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Rapt | Review

Writer-director Belvaux’s multi-pronged kidnap drama lets plot get in the way of a good story.

Belgian writer-director Lucas Belvaux’s occasionally pulse lifting, but mostly run-of-the-mill kidnap thriller Rapt will be marketed as a ripped-from-the-headlines drama anticipating the real-life controversy that now surrounds IMF chief Dominique Strauss-Kahn. Don’t believe the hype: The current tabloid scandal is much more decadently revealing. Based on actual events from 1978, the present-set movie spreads itself thin between routines of deadline-driven police procedural, beard-growing deprivation fetish, and the psychological unhinging of the family left behind to discover the embarrassing, though never truly sordid, details of their father-husband-son’s personal life. Yvan Attal’s committed, complex turn as the kidnapped titan of finance is greater than its confines; plot demands never allow his character to fully come to monstrously detached life. A richer and more unusual movie would have done away with the genre exercises and instead started with the moral question mark that this one finishes with.

Attal stars as Stanislas Graff, a wealthy and powerful Parisian capitalist who capably compartmentalizes his decorous family life and naughty after-hours sin seeking. One violent kidnapping later, he exchanges the trappings of luxury for the squalid indignities of hostage-hood. Surely, the ransom of 50 million euros should be easy for the relatives and associates of a man of such means to raise. But somehow everyone back at home keeps finding excuses not to fork it over. Cut off from news in his captivity, a bewildered, mangy Graff starts to wonder: Why is no one paying my ransom?

The premise seems a natural fit for the brutal cynicism of Bunuel-ian social satire, but Belvaux doesn’t have the anger, gall, or directorial chops to even attempt it. Instead, he delivers a movie that isn’t sure what it’s supposed to be. When it tries to be a sweat-soaked suspense ride, it often creaks and wheezes. In particular, a set-piece helicopter chase sequence never gets its engine going and comes to a sputtering finish.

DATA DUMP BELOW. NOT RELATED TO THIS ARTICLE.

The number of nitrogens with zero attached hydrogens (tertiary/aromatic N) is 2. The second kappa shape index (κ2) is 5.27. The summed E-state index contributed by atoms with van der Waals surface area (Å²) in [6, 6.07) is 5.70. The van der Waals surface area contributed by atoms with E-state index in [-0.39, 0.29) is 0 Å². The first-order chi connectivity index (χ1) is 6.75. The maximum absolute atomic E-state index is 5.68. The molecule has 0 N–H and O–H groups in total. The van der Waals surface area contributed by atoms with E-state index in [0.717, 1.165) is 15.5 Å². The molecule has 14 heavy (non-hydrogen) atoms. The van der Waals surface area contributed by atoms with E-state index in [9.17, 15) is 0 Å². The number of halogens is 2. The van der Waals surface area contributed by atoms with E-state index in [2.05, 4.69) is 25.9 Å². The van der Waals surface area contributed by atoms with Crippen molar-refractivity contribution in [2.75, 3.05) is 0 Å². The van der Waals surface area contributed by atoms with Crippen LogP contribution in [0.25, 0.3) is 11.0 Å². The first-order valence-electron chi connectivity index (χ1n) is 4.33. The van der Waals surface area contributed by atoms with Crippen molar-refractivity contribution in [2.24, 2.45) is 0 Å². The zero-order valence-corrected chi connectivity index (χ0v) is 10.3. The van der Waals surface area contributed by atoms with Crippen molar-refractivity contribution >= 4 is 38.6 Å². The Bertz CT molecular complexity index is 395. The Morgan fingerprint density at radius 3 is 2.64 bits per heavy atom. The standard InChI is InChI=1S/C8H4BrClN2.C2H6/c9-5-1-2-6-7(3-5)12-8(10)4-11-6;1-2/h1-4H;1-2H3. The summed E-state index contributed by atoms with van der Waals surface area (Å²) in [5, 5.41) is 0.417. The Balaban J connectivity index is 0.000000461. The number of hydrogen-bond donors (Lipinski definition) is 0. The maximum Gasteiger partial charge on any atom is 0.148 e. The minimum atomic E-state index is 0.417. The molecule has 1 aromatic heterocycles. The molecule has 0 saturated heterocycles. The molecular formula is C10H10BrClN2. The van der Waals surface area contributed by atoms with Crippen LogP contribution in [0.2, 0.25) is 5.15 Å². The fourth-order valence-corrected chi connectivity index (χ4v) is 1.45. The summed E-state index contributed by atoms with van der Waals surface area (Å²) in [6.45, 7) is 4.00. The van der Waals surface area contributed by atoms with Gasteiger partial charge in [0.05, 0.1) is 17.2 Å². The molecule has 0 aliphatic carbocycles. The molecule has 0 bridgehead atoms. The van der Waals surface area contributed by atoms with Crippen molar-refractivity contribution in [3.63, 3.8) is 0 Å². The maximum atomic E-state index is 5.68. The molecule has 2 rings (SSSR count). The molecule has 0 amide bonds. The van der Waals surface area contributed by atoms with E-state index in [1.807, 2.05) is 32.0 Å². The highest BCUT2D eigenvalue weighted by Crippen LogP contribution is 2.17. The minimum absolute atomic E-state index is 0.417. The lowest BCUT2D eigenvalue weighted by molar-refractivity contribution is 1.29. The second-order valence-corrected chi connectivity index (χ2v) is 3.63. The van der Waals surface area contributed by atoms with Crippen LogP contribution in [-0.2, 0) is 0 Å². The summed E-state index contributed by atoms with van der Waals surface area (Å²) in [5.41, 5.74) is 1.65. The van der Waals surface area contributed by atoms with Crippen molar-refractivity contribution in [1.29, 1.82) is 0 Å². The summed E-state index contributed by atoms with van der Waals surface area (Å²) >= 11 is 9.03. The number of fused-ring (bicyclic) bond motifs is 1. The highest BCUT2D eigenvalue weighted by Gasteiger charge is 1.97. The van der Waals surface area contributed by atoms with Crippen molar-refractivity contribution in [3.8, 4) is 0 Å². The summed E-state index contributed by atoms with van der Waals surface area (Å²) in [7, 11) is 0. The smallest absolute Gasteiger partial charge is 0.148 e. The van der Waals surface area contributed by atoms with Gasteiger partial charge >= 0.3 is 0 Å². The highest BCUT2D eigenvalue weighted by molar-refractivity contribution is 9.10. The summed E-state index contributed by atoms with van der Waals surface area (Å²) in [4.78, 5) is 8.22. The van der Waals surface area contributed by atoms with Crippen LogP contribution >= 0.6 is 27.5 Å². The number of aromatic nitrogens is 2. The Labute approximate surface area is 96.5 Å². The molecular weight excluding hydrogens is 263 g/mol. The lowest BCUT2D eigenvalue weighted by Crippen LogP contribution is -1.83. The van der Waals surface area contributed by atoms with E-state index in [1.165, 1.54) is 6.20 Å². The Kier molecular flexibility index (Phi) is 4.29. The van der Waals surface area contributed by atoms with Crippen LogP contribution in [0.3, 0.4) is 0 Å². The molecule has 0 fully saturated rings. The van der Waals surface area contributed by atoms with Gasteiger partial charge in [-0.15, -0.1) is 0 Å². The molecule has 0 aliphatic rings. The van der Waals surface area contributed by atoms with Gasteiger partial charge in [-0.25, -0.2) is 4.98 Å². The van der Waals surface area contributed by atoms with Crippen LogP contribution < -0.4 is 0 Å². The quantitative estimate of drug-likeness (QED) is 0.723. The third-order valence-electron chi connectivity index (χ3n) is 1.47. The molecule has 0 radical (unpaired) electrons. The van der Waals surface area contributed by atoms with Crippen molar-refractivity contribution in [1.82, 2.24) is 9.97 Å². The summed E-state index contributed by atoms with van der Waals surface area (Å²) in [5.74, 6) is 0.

When it tries to be a domestic psychodrama, it only skirts the surface. As Graff’s oblivious at first, then excuse-prone wife, Anne Consigny is never able to wriggle out of the one-dimensional straitjacket of her role. She needs a more sensitive director like Arnaud Desplechin to comprehend her subtle virtues.

Many directors would have gotten more out of this material. Fellow French filmmaker Catherine Breillat, for instance, might have used the family’s phallic loss as an excuse to open the Pandora’s Box of the women’s secret hostilities and desires, the deeper needs that the conformities of wealth and comfort have previously kept in check.

Belvaux inches in this direction, but never gets very far. In the most wasted opportunity, Graff’s two teen daughters are never more than superficially individualized, and never given their own private setting apart from the shared domestic scenes. They chime in, or lob an easy set-up for one of the higher-billed actors’ monologues. As a result, they and their disapproval are mere story props rather than distinct entities. Would a more daring (and cheaper) movie have chosen to focus on the daughters’ unraveling, to explore the pathologies that might present when pressure is put on the already volatile adolescent psyche?

As an actor, Yvan Attal has the gift of inscrutability, and a natural disinterest in pleading his character’s case for audience sympathy. He goes far towards creating a man whose ordeal intensifies a defining tendency to live above and beyond the moorings of family, friends, morality, ethics — a terrifyingly unbound, thrillingly unscrupled master of the universe, a true villain of our times. This would be an exciting character to watch Attal explore … just don’t expect much of it in Belvaux’s unambitious flatliner.

Rating 2 stars

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Ryan Brown is a filmmaker and freelance writer living in Brooklyn, NY. He has an MFA in Media Arts from City College, CUNY. His short films GATE OF HEAVEN and DAUGHTER OF HOPE can be viewed here: With Antonio Tibaldi, he co-wrote the screenplay 'The Oldest Man Alive,' which was selected for the "Emerging Narrative" section of IFP's 2012 Independent Film Week. Top Films From Contemporary Film Auteurs: Almodóvar (Live Flesh), Assayas (Cold Water), Bellochio (Fists in the Pocket), Breillat (Fat Girl), Coen Bros. (Burn After Reading), Demme (Something Wild), Denis (Friday Night), Herzog (The Wild Blue Yonder), Leigh (Another Year), Skolimowski (Four Nights with Anna), Zulawski (She-Shaman)

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